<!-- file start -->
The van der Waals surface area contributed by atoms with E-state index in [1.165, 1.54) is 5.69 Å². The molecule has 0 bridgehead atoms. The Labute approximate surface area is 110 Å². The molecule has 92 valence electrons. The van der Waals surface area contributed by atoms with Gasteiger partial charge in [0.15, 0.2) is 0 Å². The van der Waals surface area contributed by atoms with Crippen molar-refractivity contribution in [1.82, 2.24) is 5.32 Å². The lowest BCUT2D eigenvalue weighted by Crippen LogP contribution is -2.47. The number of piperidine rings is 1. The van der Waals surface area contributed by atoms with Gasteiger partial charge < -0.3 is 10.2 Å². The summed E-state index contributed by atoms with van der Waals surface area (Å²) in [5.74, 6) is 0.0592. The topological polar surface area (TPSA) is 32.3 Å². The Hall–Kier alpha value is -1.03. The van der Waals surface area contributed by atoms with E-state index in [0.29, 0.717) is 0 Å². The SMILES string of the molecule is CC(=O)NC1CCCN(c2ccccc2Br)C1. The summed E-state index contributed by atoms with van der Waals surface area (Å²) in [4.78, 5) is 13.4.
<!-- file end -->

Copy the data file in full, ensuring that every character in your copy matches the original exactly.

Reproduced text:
The van der Waals surface area contributed by atoms with E-state index in [1.165, 1.54) is 5.69 Å². The molecule has 0 bridgehead atoms. The Labute approximate surface area is 110 Å². The molecule has 92 valence electrons. The van der Waals surface area contributed by atoms with Gasteiger partial charge in [0.15, 0.2) is 0 Å². The van der Waals surface area contributed by atoms with Crippen molar-refractivity contribution in [1.82, 2.24) is 5.32 Å². The lowest BCUT2D eigenvalue weighted by Crippen LogP contribution is -2.47. The number of piperidine rings is 1. The van der Waals surface area contributed by atoms with Gasteiger partial charge < -0.3 is 10.2 Å². The summed E-state index contributed by atoms with van der Waals surface area (Å²) in [5.74, 6) is 0.0592. The topological polar surface area (TPSA) is 32.3 Å². The Hall–Kier alpha value is -1.03. The van der Waals surface area contributed by atoms with E-state index in [0.29, 0.717) is 0 Å². The SMILES string of the molecule is CC(=O)NC1CCCN(c2ccccc2Br)C1. The summed E-state index contributed by atoms with van der Waals surface area (Å²) in [4.78, 5) is 13.4.